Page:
• If that all worked then you’ve got a rotary encoder connected. Let’s keep going!

  6. This code is a bit more advanced, but it will keep our lit LED visible thanks to some math.
    • This code is a bit more advanced, but it will keep our lit LED visible thanks to some math.

    • Load the following code for our Rotary Encoder Built-in LEDs program: https://makecode.microbit.org/_FaTbqTbms...

    • When we get to the end of a row it will increase the row number and then reset the column from the last to the first. (It will also do this in reverse when the encoder dial is turned anti-clockwise instead of clockwise.)

    • Let’s try again. This time your code will go through all of the LEDs, changing columns and rows as needed.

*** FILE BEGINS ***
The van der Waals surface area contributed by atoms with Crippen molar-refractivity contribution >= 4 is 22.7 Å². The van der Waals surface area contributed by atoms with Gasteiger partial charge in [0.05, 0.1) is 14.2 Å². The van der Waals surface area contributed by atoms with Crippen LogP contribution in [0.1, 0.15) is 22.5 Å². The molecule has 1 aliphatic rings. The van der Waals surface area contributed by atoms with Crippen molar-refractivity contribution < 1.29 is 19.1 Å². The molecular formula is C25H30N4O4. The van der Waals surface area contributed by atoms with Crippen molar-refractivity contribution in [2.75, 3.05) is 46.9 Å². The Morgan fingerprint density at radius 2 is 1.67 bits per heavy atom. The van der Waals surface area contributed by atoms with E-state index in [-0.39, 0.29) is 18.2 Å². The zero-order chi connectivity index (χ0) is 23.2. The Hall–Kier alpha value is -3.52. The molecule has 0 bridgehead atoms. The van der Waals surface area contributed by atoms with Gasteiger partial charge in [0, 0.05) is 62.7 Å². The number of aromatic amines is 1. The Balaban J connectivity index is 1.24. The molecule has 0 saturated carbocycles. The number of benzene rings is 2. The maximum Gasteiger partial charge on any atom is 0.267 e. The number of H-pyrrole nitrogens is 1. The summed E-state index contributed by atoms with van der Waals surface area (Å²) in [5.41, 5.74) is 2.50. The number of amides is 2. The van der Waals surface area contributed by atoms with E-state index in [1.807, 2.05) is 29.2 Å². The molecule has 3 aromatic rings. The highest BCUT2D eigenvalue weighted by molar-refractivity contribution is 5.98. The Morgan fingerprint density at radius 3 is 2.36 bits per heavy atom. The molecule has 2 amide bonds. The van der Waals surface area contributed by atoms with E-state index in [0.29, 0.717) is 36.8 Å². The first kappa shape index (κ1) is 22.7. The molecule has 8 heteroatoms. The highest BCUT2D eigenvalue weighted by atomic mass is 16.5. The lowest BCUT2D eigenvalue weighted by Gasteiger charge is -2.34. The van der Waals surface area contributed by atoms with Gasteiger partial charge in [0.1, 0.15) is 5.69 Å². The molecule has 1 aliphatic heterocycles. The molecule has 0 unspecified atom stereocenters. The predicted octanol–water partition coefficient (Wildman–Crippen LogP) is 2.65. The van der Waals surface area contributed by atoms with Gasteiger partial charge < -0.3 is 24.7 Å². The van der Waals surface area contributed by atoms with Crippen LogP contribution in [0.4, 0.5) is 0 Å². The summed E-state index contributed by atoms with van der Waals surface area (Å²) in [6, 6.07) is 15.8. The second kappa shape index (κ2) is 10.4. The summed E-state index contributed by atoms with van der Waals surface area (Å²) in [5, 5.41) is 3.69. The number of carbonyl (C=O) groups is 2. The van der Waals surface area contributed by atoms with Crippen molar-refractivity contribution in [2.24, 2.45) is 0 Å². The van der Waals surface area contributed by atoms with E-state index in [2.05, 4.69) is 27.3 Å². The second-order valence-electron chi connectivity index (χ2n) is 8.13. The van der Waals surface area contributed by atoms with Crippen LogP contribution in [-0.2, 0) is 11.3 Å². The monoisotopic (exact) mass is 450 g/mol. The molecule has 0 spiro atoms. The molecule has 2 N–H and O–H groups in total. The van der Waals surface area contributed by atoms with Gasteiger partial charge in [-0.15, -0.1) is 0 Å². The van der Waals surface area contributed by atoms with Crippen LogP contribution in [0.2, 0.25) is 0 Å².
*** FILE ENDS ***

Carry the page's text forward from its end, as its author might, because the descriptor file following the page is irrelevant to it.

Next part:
• Try turning the dial quickly through a number of clicks. Now try moving slowing, a single click at a time.

  7. If you've ever used an interface that required you to repeatedly press a button to go up or down to a specific value, you might find a Rotary Encoder useful. Besides allowing you to quickly change a value they can be precise by incrementing or decrementing a value by just one.
    • If you've ever used an interface that required you to repeatedly press a button to go up or down to a specific value, you might find a Rotary Encoder useful.

    • Besides allowing you to quickly change a value they can be precise by incrementing or decrementing a value by just one.

    • Can you think of uses for a Rotary Encoder in any of your projects?

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Pete Prodoehl

Member since: 03/04/2020